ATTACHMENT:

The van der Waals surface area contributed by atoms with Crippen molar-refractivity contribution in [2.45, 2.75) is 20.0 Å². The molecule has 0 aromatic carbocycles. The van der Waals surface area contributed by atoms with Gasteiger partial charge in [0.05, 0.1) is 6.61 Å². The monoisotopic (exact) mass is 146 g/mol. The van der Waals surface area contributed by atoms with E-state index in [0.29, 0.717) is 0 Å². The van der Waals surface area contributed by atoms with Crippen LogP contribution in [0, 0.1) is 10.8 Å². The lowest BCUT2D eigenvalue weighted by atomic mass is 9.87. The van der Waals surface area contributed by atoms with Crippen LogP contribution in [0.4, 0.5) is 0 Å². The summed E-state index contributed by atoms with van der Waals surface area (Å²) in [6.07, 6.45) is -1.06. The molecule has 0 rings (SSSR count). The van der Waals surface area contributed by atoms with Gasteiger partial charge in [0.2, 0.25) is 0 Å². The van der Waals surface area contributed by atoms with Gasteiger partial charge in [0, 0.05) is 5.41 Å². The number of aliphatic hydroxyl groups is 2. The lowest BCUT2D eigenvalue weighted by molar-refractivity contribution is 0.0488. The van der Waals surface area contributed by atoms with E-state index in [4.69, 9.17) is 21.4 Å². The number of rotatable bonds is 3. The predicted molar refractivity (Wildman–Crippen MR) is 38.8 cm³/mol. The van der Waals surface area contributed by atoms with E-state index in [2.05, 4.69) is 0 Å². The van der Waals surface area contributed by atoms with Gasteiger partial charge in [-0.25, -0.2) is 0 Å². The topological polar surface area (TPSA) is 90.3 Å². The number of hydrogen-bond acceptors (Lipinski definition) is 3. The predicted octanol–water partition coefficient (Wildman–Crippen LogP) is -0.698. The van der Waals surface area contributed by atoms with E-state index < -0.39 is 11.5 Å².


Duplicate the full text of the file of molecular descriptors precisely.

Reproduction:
The van der Waals surface area contributed by atoms with Crippen molar-refractivity contribution in [2.45, 2.75) is 20.0 Å². The molecule has 0 aromatic carbocycles. The van der Waals surface area contributed by atoms with Gasteiger partial charge in [0.05, 0.1) is 6.61 Å². The monoisotopic (exact) mass is 146 g/mol. The van der Waals surface area contributed by atoms with E-state index in [0.29, 0.717) is 0 Å². The van der Waals surface area contributed by atoms with Crippen LogP contribution in [0, 0.1) is 10.8 Å². The lowest BCUT2D eigenvalue weighted by atomic mass is 9.87. The van der Waals surface area contributed by atoms with Crippen LogP contribution in [0.4, 0.5) is 0 Å². The summed E-state index contributed by atoms with van der Waals surface area (Å²) in [6.07, 6.45) is -1.06. The molecule has 0 rings (SSSR count). The van der Waals surface area contributed by atoms with Gasteiger partial charge in [0.2, 0.25) is 0 Å². The van der Waals surface area contributed by atoms with Gasteiger partial charge in [0, 0.05) is 5.41 Å². The number of aliphatic hydroxyl groups is 2. The lowest BCUT2D eigenvalue weighted by molar-refractivity contribution is 0.0488. The van der Waals surface area contributed by atoms with E-state index in [4.69, 9.17) is 21.4 Å². The number of rotatable bonds is 3. The predicted molar refractivity (Wildman–Crippen MR) is 38.8 cm³/mol. The van der Waals surface area contributed by atoms with E-state index in [2.05, 4.69) is 0 Å². The van der Waals surface area contributed by atoms with Gasteiger partial charge in [-0.25, -0.2) is 0 Å². The topological polar surface area (TPSA) is 90.3 Å². The number of hydrogen-bond acceptors (Lipinski definition) is 3. The predicted octanol–water partition coefficient (Wildman–Crippen LogP) is -0.698. The van der Waals surface area contributed by atoms with E-state index < -0.39 is 11.5 Å².